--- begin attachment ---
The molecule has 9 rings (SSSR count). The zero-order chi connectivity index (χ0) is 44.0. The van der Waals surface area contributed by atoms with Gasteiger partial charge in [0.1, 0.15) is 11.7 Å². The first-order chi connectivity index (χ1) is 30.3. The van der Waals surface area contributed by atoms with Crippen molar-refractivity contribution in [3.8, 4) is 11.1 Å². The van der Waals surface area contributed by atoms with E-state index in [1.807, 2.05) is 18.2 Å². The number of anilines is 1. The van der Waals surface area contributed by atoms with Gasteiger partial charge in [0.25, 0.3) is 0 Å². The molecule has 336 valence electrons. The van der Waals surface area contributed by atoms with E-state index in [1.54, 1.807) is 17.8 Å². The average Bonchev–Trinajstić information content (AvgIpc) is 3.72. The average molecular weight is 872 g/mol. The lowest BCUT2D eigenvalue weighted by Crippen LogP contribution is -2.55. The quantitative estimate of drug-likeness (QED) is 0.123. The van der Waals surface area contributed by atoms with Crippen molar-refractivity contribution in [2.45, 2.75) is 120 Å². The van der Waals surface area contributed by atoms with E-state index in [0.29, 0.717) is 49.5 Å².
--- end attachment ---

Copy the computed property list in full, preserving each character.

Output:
The molecule has 9 rings (SSSR count). The zero-order chi connectivity index (χ0) is 44.0. The van der Waals surface area contributed by atoms with Gasteiger partial charge in [0.1, 0.15) is 11.7 Å². The first-order chi connectivity index (χ1) is 30.3. The van der Waals surface area contributed by atoms with Crippen molar-refractivity contribution in [3.8, 4) is 11.1 Å². The van der Waals surface area contributed by atoms with E-state index in [1.807, 2.05) is 18.2 Å². The number of anilines is 1. The van der Waals surface area contributed by atoms with Gasteiger partial charge in [0.25, 0.3) is 0 Å². The molecule has 336 valence electrons. The van der Waals surface area contributed by atoms with E-state index in [1.54, 1.807) is 17.8 Å². The average Bonchev–Trinajstić information content (AvgIpc) is 3.72. The average molecular weight is 872 g/mol. The lowest BCUT2D eigenvalue weighted by Crippen LogP contribution is -2.55. The quantitative estimate of drug-likeness (QED) is 0.123. The van der Waals surface area contributed by atoms with Crippen molar-refractivity contribution in [2.45, 2.75) is 120 Å². The van der Waals surface area contributed by atoms with E-state index in [0.29, 0.717) is 49.5 Å².